TOOTH MORPHOLOGY AND NICHE REPLACEMENT: ANALYSIS OF CRETACEOUS SHARKS, MESOZOIC MARINE REPTILES AND TERTIARY MARINE MAMMALS
A morphometric tooth space was constructed using the eigenvectors generated from Principal Coordinate Analysis of the dental character data. The results of the analysis show that Mesozoic marine reptiles occupied a small, discrete region of the tooth morphospace, while Cretaceous sharks occupied a much larger, diffuse region of the morphospace. During the Early Tertiary a profusion of shark tooth morphologies occurred, and subsequently expansion into new areas of tooth morphospace. Yet, no overlap with the morphospace previously occupied by Mesozoic marine reptiles occurred. With the evolution of marine mammals during the Tertiary a profusion of tooth morphologies evolved. Remarkably, many of the tooth forms converged on the Mesozoic marine reptile designs, and hence a major overlap of marine mammal tooth morphospace with the previously occupied Mesozoic marine reptile morphospace took place.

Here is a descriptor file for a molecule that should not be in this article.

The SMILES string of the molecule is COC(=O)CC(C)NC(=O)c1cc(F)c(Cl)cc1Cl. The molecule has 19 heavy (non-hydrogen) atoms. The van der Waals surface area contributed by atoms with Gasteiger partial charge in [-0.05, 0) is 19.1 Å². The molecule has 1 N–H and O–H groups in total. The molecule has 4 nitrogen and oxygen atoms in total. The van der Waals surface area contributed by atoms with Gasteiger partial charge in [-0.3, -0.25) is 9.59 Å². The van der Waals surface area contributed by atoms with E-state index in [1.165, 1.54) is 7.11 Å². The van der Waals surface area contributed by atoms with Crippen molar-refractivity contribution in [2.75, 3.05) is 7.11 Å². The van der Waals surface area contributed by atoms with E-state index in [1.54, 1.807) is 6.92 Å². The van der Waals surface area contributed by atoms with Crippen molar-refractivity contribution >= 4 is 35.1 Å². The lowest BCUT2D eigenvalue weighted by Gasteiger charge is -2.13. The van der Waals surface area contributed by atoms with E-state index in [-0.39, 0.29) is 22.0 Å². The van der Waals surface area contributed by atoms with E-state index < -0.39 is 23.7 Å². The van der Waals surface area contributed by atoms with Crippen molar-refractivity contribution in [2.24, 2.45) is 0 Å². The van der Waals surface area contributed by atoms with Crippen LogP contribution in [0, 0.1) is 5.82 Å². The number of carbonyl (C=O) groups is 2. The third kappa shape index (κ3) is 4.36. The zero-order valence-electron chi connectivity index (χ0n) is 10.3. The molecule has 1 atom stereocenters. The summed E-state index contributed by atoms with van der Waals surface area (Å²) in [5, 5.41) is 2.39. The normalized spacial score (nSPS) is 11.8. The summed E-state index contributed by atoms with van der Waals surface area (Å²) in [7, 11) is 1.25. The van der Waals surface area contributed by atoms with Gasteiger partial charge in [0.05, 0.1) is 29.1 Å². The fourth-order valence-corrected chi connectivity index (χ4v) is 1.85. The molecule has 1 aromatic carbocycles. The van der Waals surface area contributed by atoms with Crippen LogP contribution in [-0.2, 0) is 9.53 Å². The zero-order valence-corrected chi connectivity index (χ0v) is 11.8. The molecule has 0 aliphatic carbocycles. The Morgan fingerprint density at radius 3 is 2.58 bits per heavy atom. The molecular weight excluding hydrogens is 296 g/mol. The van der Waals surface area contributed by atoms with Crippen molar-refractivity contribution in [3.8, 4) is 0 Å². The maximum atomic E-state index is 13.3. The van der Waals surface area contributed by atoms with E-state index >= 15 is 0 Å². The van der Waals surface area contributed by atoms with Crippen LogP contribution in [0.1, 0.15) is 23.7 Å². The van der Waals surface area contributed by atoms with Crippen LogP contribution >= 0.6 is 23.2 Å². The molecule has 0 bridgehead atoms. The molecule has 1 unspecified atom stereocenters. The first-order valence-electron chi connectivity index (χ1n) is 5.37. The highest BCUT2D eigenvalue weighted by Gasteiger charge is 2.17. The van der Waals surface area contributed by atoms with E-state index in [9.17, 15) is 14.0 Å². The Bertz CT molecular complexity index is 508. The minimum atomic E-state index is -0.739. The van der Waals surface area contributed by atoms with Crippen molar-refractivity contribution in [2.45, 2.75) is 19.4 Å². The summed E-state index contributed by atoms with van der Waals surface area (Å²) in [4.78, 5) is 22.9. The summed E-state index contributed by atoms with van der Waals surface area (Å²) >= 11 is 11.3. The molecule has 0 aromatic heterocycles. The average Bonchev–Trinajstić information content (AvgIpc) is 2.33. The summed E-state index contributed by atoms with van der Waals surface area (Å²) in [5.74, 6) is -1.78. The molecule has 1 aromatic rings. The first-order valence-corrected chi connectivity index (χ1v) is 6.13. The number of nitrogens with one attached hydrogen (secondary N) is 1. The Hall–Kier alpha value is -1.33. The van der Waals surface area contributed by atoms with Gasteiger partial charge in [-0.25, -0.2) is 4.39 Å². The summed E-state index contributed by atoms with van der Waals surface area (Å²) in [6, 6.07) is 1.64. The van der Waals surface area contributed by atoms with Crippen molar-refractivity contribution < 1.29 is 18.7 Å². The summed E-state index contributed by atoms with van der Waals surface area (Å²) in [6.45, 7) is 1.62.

Based on dental morphology, this study indicates that following the extinction of the Mesozoic marine reptiles during the Late Cretaceous, Tertiary sharks failed to occupy the vacated niches, while Tertiary marine mammal dentition converged on the previous Mesozoic marine reptile tooth designs. Thus, Tertiary marine mammals likely occupied the vacated Mesozoic marine reptile dietary niches.